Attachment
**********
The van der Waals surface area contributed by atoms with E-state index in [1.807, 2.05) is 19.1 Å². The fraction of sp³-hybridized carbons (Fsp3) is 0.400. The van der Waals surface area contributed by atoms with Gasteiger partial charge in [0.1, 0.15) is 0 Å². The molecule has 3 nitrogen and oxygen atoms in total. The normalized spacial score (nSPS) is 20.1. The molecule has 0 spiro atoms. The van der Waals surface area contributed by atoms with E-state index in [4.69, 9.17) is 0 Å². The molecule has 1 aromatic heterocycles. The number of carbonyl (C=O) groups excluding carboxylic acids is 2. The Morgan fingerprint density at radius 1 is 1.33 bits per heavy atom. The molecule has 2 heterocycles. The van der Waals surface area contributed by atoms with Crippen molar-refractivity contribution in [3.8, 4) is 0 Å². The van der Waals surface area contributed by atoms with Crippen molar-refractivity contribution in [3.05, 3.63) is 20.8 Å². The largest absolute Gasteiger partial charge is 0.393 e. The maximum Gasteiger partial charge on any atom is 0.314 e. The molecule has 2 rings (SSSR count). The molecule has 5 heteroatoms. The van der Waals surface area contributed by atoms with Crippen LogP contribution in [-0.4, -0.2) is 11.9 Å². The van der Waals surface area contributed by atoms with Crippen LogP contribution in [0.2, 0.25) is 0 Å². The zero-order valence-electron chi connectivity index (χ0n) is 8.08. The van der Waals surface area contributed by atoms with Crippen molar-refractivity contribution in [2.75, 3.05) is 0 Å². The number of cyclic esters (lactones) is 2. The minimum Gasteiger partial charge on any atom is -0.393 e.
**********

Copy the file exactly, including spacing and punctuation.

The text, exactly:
The van der Waals surface area contributed by atoms with E-state index in [1.807, 2.05) is 19.1 Å². The fraction of sp³-hybridized carbons (Fsp3) is 0.400. The van der Waals surface area contributed by atoms with Gasteiger partial charge in [0.1, 0.15) is 0 Å². The molecule has 3 nitrogen and oxygen atoms in total. The normalized spacial score (nSPS) is 20.1. The molecule has 0 spiro atoms. The van der Waals surface area contributed by atoms with E-state index in [4.69, 9.17) is 0 Å². The molecule has 1 aromatic heterocycles. The number of carbonyl (C=O) groups excluding carboxylic acids is 2. The Morgan fingerprint density at radius 1 is 1.33 bits per heavy atom. The molecule has 2 heterocycles. The van der Waals surface area contributed by atoms with Crippen molar-refractivity contribution in [3.8, 4) is 0 Å². The van der Waals surface area contributed by atoms with Crippen molar-refractivity contribution in [3.05, 3.63) is 20.8 Å². The largest absolute Gasteiger partial charge is 0.393 e. The maximum Gasteiger partial charge on any atom is 0.314 e. The molecule has 2 rings (SSSR count). The molecule has 5 heteroatoms. The van der Waals surface area contributed by atoms with Crippen LogP contribution in [-0.4, -0.2) is 11.9 Å². The van der Waals surface area contributed by atoms with Crippen LogP contribution in [0.2, 0.25) is 0 Å². The zero-order valence-electron chi connectivity index (χ0n) is 8.08. The van der Waals surface area contributed by atoms with Crippen molar-refractivity contribution in [2.75, 3.05) is 0 Å². The number of cyclic esters (lactones) is 2. The minimum Gasteiger partial charge on any atom is -0.393 e.